Dusha – Charity Foundation

Selection_016One of the greatest areas of neglect in Russia is care for the mentally ill. Vast psychiatric hospital complexes exist in all large Russian cities, but low salaries compared to the private sector and disintegrating state budgets have meant a gradual run down of services. But the feed of patients to mental hospitals from state social services is not abating, the virtual world-wide virtual epidemic of depression has not bypassed Russia.

In Russia, the stigma of being a mentally ill person means that he or she can easily fall into the trap of self-denigration. There is probably nothing worse for a young person to be called, or call him or herself a ‘psycho’ in today’s contemporary Russian society. The idea of joining a voluntary group which helps out at hospitals for the mentally ill, is sadly lacking here, perhaps because we urbanites are too busy, perhaps because this a problem we would rather not think about.

Enter the charity ‘Dusha’ meaning soul in Russia. This charity which is only one year old is overworked. ‘Dusha’ primarily provides training for mentally ill patients inside of Moscow (psychiatric) region hospital #1. Training in communication, memory development and social skills are provided by clinical psychologists, which the charity provides. People who are truly interested in helping people, and regard their work as more of mission than a vocation, who don’t look down on people with mental illness, are extremely rare and difficult to find, said ‘Dusha’s’ coordinator Ekaterina Pogodina.

Selection_018Ekaterina explained ‘Dusha’s’ overall goal: “Mostly we work with people who have some kind of schizophrenia. A person may have difficulty in communication, and not be able to function within society, so helping people communicate is incredibly important both for children and for adults. For children the situation is really serious, because if this sort of thing occurs in childhood the consequences can be more serious than with an adult, who can probably be treated so that he or she can resume a normal life. With a child, such problems can spread to encompass more parts of the person’s persona, because they are younger.”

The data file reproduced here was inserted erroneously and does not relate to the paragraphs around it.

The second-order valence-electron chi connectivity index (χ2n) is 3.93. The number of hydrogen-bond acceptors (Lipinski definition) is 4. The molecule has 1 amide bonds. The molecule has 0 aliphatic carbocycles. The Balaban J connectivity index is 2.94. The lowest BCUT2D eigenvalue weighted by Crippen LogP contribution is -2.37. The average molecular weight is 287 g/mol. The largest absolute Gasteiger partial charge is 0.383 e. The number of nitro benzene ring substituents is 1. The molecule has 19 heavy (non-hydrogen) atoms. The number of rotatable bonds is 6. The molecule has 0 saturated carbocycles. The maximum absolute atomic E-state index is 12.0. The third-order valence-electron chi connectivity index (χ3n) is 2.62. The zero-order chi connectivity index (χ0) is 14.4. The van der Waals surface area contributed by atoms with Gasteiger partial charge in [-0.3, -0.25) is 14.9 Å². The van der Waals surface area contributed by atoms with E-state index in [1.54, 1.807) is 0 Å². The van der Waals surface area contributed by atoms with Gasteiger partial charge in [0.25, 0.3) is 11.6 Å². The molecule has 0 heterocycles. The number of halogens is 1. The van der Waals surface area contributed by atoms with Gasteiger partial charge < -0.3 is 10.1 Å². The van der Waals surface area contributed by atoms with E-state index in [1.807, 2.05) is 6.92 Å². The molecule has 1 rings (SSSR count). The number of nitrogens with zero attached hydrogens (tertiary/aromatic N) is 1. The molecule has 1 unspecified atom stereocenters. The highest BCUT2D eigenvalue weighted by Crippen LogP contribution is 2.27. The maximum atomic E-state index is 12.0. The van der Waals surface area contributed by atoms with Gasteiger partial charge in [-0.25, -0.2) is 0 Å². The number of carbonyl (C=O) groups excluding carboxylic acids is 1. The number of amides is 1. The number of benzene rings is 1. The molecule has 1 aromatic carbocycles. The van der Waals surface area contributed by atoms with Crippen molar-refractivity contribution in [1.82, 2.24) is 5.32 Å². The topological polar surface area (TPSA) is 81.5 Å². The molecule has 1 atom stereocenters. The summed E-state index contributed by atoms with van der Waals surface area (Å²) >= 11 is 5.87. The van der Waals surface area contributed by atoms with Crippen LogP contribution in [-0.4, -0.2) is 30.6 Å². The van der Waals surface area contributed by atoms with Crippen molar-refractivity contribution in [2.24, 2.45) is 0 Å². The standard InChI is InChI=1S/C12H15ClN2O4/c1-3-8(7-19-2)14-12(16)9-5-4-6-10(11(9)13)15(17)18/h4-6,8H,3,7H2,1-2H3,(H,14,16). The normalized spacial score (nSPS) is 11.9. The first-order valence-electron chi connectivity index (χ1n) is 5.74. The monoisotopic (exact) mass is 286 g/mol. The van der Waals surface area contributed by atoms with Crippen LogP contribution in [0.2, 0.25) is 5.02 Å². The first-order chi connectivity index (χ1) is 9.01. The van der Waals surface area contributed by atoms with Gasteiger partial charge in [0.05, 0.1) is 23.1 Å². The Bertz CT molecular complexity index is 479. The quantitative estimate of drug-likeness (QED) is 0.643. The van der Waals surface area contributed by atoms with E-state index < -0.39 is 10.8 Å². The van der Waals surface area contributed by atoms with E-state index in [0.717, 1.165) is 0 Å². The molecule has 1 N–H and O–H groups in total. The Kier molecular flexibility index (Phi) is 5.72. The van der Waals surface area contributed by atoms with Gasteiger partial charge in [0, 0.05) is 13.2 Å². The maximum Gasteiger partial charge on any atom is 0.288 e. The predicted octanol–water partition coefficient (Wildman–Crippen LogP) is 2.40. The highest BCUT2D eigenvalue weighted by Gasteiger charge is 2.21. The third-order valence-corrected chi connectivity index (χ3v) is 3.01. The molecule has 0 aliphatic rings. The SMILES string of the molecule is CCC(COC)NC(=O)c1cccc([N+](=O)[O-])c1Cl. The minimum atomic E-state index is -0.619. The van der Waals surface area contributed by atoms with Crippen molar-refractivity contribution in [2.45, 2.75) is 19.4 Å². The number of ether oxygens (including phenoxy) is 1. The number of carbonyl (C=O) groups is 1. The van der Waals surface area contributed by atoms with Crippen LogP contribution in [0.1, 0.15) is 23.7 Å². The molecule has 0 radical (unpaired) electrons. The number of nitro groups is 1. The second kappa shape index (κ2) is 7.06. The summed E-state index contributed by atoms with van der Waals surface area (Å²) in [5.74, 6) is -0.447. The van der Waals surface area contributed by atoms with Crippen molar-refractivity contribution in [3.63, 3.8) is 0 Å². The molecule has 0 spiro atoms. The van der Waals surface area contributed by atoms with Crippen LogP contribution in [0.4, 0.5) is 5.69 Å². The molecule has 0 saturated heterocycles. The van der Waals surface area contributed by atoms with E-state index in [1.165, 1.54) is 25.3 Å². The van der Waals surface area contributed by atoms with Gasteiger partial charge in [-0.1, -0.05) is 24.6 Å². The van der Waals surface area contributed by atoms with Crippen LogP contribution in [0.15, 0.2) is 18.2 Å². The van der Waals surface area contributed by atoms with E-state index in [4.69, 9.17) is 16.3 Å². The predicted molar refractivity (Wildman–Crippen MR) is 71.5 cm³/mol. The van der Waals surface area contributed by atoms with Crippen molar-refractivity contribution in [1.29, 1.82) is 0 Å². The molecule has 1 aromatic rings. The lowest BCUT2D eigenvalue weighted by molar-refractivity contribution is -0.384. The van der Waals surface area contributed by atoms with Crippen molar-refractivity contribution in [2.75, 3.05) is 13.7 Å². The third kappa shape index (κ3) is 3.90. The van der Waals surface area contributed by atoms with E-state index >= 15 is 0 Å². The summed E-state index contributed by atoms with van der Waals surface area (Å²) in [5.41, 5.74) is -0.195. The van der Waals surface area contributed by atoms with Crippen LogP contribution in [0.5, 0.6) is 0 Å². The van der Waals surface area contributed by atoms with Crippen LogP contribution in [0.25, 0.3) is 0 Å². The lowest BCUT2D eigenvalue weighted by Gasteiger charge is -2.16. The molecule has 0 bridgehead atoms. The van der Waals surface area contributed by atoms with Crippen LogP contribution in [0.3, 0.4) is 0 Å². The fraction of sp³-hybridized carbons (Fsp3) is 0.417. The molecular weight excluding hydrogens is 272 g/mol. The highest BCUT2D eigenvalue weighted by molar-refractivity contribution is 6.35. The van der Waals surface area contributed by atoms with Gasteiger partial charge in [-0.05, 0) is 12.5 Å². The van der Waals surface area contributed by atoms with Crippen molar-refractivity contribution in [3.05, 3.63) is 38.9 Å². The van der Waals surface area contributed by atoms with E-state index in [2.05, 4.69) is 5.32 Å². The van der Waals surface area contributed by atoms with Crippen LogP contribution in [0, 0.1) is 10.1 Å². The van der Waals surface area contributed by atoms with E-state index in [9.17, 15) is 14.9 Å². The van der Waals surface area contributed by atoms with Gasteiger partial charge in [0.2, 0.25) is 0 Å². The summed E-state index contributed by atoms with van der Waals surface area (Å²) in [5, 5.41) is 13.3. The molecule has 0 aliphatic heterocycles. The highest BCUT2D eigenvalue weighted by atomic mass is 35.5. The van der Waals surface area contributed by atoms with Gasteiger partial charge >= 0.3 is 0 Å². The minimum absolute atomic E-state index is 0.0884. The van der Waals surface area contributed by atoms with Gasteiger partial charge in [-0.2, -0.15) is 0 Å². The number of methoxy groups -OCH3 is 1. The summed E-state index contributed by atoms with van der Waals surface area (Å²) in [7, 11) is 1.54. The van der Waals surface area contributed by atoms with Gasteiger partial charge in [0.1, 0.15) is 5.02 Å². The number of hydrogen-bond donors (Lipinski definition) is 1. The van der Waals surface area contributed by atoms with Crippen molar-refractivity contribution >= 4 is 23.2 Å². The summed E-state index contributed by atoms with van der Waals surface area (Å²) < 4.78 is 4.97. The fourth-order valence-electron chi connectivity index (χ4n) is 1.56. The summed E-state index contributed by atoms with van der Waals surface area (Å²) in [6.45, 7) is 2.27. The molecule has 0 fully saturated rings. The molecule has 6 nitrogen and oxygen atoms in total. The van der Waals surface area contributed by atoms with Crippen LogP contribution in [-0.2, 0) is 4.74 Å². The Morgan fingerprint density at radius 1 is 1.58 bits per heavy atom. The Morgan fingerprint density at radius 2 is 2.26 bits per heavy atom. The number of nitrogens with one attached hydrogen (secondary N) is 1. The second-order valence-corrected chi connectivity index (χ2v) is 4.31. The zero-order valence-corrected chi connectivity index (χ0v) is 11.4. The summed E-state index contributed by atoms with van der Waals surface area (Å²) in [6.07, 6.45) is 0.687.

“We also try and help people with cognitive disturbances, by which we mean impediment of memory function, attention span and thought processes. If somebody’s ability to pay attention is disturbed, he will have difficulty in concentrating on a conversation, or studying for example.

Selection_022“We run leisure programmes: English lessons for children and Geography lectures. We try to make lessons fun, so that children want to participate. Patients, especially children seem to learn better when their lessons take the form of games. Other games are to do with conflicting situations, where the patient is confronted with a dilemma and has to make a decision, sometimes involving making a compromise.

“Of course the main function of a mental hospital is medical and psychological cure but there is a place for us in treatment procedures. All over the world there are voluntary, semi-commercial and commercial organisations which exist to help people on their way to recovery. We are trying to fill a gap.”

On the subject of what exact help Dusha needs now, Katya explained: “the number one problem is finding professional psychologists and volunteers who are willing to help out, and finding the money to remunerate them. We are only able to afford one professional for three groups, which strongly limits what we can do.

Selection_021“The number two problem is funding the means for our various programmes. For example, we now want to move into providing computerised training sessions because we can reach a lot more people that way. Programmes which provide individualised training and analysis in the cognitive sphere already exist, but we cannot afford to buy the computers.”

Results of ‘Dusha’s’ work cannot easily be quantified. Psychologist Larissa Kapitinova who currently works with some of the charity’s groups mentioned: “We have noticed that after going through our courses, patients who have been isolated from other people start to talk to each other and make friends with each other.” Ilya Kravchenko , one of the staff doctors in the children’s department at Moscow region hospital #1 mentioned: “The children like the classes, the children themselves want to be involved. Sometimes it’s hard to determine precisely what is giving the positive effect, the medicines or the psychology classes, but effect of classes is obvious.”

Selection_020One of ‘Dusha’s’ new projects involves trying to sell patients’ artwork. Katya explained: “We have quite a lot of patients who are unable to work for one reason or another, or if they can find work it is very badly paid. Some of them are pretty talented artists. It would be wonderful if their paintings could find their way onto the walls of offices, shops, anywhere where a lot of people go, so that people could look and buy. The authors of these works could enjoy a supplementary income, which would mean a huge amount for them, and at the same time, people would also be provided with the opportunity to make a donation to our foundation.”

 

 

 

 

 

 

 

 

If you would like to help ‘Dusha,’ please contact: Hugh Mc Enaney, Secretary of the Irish Business Club via  www.moscowirishclub.ru/,

or ‘Dusha’ direct.

Dusha:

please write to info@dusha-fond.ru

Ekaterina Pogodina